If the driver wishes to manually control the ‘box that’s an option – a Tiptronic-style gearlever is supplied and there are also paddles mounted on the steering wheel. One of our drivers, who has driven other cars with automated manual gearboxes (BMW, Aston Martin), was very impressed with the DSG system, suggesting that if the driver didn’t know differently, they’d assume it was just an auto trans. But that’s the point – it may as well have been...

Fuel consumption is the key benefit of diesel passenger car engines, and Audi claim a combined urban/extra urban consumption of 5.7 litres/100 km. At times we saw consumption that was outstanding – including mid-Fours at cruise on a  freeway – but we became a little suspicious when we realised that we seemed to be going a lot faster on the speedo than on the road. A check showed a 10 per cent optimistic speedo and when this correction was applied, overall fuel consumption on test came in at 6.6 litres/100 km. While still very good, this is no longer brilliant fuel consumption in the class – the better equipped Toyota Prius is more frugal with fuel... and at a lower purchase price.

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The interior of the car is generic Audi, with all the good and bad points that involves. The steering wheel lacks audio system controls but has an excellent size and rim shape. It controls steering which is precise and quick but lacks feel. The digital climate control uses what appear to be rotary knobs to set the temperature, but the knobs turn out to be two-position switches which aren’t intuitive to use. In fact the centre part of the dash looks good but takes some familiarity to operate quickly – the radio buttons, for example, aren’t immediately clear. The instruments are superbly laid out but – as we’ve said often in the past – the speedo markings change oddly in their increments. The central electronic driver information panel is excellent – it includes outside temperature, trip computer and audio settings.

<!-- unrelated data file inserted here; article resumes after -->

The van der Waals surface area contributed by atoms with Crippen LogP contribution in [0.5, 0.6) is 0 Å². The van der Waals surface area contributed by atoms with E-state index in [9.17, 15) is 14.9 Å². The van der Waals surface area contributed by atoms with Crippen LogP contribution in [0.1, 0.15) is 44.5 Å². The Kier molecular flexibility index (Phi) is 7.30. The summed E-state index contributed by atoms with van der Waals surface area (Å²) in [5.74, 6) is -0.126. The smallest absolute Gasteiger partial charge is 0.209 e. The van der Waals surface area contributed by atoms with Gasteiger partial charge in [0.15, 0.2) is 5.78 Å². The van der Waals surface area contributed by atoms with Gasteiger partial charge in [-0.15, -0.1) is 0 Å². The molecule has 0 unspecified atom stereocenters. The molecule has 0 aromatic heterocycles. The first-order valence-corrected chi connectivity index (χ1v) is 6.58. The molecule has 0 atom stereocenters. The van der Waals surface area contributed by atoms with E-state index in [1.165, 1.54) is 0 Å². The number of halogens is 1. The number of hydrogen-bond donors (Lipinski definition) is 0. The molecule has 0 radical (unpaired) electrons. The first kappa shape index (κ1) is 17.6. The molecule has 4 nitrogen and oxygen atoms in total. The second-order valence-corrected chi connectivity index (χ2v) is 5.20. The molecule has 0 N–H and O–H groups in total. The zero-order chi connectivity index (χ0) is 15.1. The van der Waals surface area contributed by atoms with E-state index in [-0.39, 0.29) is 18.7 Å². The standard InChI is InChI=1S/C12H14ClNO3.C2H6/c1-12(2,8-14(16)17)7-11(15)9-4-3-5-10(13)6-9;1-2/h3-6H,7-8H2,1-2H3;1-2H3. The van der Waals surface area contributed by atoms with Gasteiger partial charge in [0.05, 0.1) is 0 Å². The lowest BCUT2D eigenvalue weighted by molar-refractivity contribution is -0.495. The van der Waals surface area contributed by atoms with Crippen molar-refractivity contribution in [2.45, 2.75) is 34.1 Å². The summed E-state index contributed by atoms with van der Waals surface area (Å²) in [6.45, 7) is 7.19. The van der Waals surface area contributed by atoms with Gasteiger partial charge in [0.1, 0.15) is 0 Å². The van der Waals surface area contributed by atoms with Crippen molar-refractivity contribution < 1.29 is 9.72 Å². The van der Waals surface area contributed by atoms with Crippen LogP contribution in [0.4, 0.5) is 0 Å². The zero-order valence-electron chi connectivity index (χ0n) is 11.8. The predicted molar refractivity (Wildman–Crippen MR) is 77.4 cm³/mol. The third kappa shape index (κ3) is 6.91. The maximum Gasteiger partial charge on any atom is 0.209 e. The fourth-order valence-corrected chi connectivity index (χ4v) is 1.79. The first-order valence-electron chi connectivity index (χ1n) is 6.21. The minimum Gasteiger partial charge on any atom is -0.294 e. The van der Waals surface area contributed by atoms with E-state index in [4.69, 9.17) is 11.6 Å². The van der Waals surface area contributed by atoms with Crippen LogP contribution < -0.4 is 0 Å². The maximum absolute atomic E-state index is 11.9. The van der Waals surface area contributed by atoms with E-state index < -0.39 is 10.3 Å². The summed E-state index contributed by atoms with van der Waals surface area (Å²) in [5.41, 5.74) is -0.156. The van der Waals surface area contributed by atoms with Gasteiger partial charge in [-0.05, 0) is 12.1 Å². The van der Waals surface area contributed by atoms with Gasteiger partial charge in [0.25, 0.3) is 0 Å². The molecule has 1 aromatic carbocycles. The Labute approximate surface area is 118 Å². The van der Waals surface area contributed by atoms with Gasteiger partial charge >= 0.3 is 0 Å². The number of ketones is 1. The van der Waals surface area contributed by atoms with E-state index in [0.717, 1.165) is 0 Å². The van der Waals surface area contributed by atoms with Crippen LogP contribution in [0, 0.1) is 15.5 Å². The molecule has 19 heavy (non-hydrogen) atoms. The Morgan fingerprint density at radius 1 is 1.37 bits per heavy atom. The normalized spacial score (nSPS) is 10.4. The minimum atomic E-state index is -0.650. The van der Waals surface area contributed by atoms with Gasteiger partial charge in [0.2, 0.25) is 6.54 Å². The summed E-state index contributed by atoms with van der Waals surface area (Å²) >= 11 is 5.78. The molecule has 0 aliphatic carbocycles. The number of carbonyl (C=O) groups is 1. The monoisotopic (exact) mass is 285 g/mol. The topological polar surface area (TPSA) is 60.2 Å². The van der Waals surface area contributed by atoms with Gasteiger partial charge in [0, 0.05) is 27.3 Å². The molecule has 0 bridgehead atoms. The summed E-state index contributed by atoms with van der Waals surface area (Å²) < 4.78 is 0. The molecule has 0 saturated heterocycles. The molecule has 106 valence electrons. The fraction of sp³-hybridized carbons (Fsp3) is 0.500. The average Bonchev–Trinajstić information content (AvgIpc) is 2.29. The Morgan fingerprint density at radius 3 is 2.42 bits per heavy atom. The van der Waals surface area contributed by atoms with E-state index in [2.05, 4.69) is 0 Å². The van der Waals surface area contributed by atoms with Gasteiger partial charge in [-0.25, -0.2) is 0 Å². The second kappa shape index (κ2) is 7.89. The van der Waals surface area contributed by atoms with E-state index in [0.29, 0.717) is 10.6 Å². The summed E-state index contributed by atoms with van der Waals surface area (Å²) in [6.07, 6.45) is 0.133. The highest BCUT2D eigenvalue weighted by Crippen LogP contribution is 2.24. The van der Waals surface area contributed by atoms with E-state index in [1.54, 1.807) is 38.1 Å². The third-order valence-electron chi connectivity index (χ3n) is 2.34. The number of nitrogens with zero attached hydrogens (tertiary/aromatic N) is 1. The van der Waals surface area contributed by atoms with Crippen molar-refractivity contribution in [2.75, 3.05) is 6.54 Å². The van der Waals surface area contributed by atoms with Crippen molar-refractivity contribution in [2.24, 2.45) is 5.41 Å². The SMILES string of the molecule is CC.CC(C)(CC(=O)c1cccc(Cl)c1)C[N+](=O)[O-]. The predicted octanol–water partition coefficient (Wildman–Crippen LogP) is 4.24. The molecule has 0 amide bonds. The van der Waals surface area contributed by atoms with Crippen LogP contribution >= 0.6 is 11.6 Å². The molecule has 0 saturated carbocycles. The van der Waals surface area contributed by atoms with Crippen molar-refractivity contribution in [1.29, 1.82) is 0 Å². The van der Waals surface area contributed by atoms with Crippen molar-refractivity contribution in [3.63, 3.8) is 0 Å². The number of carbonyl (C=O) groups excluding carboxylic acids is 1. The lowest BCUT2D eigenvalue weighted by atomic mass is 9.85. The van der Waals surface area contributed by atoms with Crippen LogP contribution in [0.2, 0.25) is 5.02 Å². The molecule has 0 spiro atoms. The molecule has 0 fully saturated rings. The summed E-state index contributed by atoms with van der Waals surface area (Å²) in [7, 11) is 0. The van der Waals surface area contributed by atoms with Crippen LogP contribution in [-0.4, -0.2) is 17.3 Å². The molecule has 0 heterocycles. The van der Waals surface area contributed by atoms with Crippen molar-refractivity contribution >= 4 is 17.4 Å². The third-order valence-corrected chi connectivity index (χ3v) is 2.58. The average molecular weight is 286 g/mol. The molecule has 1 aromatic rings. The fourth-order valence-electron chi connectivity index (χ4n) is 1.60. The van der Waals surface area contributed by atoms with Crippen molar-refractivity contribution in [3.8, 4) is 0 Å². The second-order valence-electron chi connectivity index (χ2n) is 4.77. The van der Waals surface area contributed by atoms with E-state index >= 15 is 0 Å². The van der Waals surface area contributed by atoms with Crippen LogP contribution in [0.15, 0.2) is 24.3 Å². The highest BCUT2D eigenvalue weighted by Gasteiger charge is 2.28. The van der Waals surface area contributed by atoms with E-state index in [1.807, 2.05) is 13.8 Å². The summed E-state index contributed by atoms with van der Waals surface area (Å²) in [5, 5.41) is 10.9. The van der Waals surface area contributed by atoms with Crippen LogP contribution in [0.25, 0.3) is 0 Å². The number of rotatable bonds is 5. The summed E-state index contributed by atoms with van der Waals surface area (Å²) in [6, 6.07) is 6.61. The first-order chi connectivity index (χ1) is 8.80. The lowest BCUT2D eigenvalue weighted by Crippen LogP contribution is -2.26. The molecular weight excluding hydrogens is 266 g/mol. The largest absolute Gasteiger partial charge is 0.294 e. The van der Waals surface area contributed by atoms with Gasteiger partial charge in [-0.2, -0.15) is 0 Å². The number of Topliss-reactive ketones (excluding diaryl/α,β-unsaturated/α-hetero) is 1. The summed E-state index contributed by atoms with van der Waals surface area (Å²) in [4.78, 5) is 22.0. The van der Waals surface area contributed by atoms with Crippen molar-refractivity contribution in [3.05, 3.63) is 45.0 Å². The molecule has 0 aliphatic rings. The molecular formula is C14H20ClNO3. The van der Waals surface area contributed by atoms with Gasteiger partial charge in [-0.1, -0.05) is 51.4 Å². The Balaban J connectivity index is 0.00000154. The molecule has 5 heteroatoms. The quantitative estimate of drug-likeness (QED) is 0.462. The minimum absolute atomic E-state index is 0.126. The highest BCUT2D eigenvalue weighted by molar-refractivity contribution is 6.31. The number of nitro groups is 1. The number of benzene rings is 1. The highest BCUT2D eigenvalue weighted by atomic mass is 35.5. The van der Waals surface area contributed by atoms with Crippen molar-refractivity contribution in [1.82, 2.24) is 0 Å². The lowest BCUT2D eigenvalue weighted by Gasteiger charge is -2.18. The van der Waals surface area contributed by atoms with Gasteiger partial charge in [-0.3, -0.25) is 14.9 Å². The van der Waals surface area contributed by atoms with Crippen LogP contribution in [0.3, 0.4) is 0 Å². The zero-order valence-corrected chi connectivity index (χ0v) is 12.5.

The cloth-trimmed seats (leather’s an option, remember!) are comfortable and the room in both the front and back (when a front seat is slid slightly forward) is good. However, in the test car the mixture of dark trim and the body design’s high waistline made the rear feel a bit claustrophobic. (And without the optional sunroof this would have been more so.) The rear windows don’t open. Oddments spaces in the front and rear are well designed, and the room under the hatch is large. Delve further into the boot and you’ll find only a steel spare wheel. The rear seat folds on a 60:40 split, but when the seats are folded, a stepped floor results.

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The handling grip from the big tyres and sports suspension is excellent – but only up to about 7/10ths. Go past that limit and you’ll find that the A3 just understeers and understeers – despite the fitment of the stability control system. Other than backing off the throttle until the front regains grip, there is little throttle control available. On good roads the ride is excellent... but put the car on patched and broken bitumen and the ride quality drops away dramatically.

The A3 TDI is a good car – but not at $47,800. If it came in at $40K-even – and perhaps $50K with options like the sunroof and cruise control and premium sound system – we’d be recommending it. But as it stands, we think the dollars a bit much for what you get...

The Audi A3 TDI was supplied for this test by Audi Australia